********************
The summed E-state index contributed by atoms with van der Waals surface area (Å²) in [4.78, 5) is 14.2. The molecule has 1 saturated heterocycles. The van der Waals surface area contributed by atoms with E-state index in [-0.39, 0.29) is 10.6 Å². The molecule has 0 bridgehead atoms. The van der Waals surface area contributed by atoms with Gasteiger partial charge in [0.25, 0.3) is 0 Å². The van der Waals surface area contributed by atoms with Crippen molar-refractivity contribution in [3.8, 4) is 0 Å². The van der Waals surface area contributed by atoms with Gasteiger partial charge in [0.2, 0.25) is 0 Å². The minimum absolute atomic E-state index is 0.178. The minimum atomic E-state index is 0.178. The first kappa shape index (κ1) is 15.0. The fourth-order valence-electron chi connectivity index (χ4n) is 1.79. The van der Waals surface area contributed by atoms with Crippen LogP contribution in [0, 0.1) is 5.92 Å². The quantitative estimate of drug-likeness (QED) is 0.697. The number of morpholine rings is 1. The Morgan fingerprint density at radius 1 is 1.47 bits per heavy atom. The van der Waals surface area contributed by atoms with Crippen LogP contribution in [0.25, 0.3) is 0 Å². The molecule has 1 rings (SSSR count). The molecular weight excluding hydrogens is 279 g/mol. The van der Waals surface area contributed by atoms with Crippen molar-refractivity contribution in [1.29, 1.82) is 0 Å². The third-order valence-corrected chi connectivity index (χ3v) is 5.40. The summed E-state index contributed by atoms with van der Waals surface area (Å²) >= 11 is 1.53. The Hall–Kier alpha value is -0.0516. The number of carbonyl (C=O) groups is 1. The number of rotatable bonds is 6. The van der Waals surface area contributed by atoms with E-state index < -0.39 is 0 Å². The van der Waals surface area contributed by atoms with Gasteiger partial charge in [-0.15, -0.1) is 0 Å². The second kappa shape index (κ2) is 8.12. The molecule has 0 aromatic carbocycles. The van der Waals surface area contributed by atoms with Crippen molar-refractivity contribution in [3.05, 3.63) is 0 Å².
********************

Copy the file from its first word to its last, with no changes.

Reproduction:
The summed E-state index contributed by atoms with van der Waals surface area (Å²) in [4.78, 5) is 14.2. The molecule has 1 saturated heterocycles. The van der Waals surface area contributed by atoms with E-state index in [-0.39, 0.29) is 10.6 Å². The molecule has 0 bridgehead atoms. The van der Waals surface area contributed by atoms with Gasteiger partial charge in [0.25, 0.3) is 0 Å². The van der Waals surface area contributed by atoms with Crippen molar-refractivity contribution in [3.8, 4) is 0 Å². The van der Waals surface area contributed by atoms with Gasteiger partial charge in [0.2, 0.25) is 0 Å². The minimum absolute atomic E-state index is 0.178. The minimum atomic E-state index is 0.178. The first kappa shape index (κ1) is 15.0. The fourth-order valence-electron chi connectivity index (χ4n) is 1.79. The van der Waals surface area contributed by atoms with Crippen LogP contribution in [0, 0.1) is 5.92 Å². The quantitative estimate of drug-likeness (QED) is 0.697. The number of morpholine rings is 1. The Morgan fingerprint density at radius 1 is 1.47 bits per heavy atom. The van der Waals surface area contributed by atoms with Crippen LogP contribution in [0.25, 0.3) is 0 Å². The molecule has 1 rings (SSSR count). The molecular weight excluding hydrogens is 279 g/mol. The van der Waals surface area contributed by atoms with Crippen molar-refractivity contribution in [1.29, 1.82) is 0 Å². The third-order valence-corrected chi connectivity index (χ3v) is 5.40. The summed E-state index contributed by atoms with van der Waals surface area (Å²) >= 11 is 1.53. The Hall–Kier alpha value is -0.0516. The number of carbonyl (C=O) groups is 1. The number of rotatable bonds is 6. The van der Waals surface area contributed by atoms with E-state index < -0.39 is 0 Å². The van der Waals surface area contributed by atoms with Gasteiger partial charge in [-0.15, -0.1) is 0 Å². The second kappa shape index (κ2) is 8.12. The molecule has 0 aromatic carbocycles. The van der Waals surface area contributed by atoms with Crippen molar-refractivity contribution in [3.05, 3.63) is 0 Å².